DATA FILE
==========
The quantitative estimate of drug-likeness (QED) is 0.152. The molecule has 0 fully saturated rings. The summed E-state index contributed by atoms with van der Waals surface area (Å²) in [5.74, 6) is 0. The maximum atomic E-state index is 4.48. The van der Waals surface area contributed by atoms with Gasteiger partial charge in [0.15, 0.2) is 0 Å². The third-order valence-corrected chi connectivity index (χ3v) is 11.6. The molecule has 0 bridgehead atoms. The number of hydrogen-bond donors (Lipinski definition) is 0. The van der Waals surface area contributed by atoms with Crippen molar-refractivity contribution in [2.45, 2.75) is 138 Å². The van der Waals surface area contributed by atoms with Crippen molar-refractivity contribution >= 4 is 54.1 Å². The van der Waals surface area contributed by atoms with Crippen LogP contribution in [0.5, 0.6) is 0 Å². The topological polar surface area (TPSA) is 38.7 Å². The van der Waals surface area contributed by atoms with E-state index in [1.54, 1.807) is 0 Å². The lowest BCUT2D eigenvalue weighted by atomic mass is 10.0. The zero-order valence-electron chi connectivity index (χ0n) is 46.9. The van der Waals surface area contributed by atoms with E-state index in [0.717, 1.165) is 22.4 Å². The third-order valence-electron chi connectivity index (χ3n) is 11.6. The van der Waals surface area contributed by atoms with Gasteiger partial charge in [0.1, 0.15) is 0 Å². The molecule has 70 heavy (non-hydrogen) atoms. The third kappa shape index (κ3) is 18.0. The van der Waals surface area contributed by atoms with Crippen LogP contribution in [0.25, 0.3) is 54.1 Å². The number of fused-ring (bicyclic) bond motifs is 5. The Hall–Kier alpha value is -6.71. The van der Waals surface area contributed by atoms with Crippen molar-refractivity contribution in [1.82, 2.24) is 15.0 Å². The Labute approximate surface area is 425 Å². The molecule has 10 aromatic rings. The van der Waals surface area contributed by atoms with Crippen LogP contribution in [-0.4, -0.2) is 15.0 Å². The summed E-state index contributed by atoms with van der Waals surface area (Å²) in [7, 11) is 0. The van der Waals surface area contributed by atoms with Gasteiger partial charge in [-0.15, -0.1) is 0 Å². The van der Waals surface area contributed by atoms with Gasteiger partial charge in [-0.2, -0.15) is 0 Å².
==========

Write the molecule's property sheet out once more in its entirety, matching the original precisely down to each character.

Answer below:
The quantitative estimate of drug-likeness (QED) is 0.152. The molecule has 0 fully saturated rings. The summed E-state index contributed by atoms with van der Waals surface area (Å²) in [5.74, 6) is 0. The maximum atomic E-state index is 4.48. The van der Waals surface area contributed by atoms with Gasteiger partial charge in [0.15, 0.2) is 0 Å². The third-order valence-corrected chi connectivity index (χ3v) is 11.6. The molecule has 0 bridgehead atoms. The number of hydrogen-bond donors (Lipinski definition) is 0. The van der Waals surface area contributed by atoms with Crippen molar-refractivity contribution in [2.45, 2.75) is 138 Å². The van der Waals surface area contributed by atoms with Crippen molar-refractivity contribution >= 4 is 54.1 Å². The van der Waals surface area contributed by atoms with Crippen LogP contribution in [0.5, 0.6) is 0 Å². The topological polar surface area (TPSA) is 38.7 Å². The van der Waals surface area contributed by atoms with E-state index in [1.54, 1.807) is 0 Å². The lowest BCUT2D eigenvalue weighted by atomic mass is 10.0. The zero-order valence-electron chi connectivity index (χ0n) is 46.9. The van der Waals surface area contributed by atoms with E-state index in [0.717, 1.165) is 22.4 Å². The third-order valence-electron chi connectivity index (χ3n) is 11.6. The van der Waals surface area contributed by atoms with Gasteiger partial charge in [0.1, 0.15) is 0 Å². The molecule has 70 heavy (non-hydrogen) atoms. The third kappa shape index (κ3) is 18.0. The van der Waals surface area contributed by atoms with Crippen LogP contribution in [0.25, 0.3) is 54.1 Å². The number of fused-ring (bicyclic) bond motifs is 5. The Hall–Kier alpha value is -6.71. The van der Waals surface area contributed by atoms with Crippen molar-refractivity contribution in [1.82, 2.24) is 15.0 Å². The Labute approximate surface area is 425 Å². The molecule has 10 aromatic rings. The van der Waals surface area contributed by atoms with Crippen LogP contribution in [-0.4, -0.2) is 15.0 Å². The summed E-state index contributed by atoms with van der Waals surface area (Å²) in [7, 11) is 0. The van der Waals surface area contributed by atoms with Gasteiger partial charge in [-0.15, -0.1) is 0 Å². The van der Waals surface area contributed by atoms with Gasteiger partial charge in [-0.2, -0.15) is 0 Å².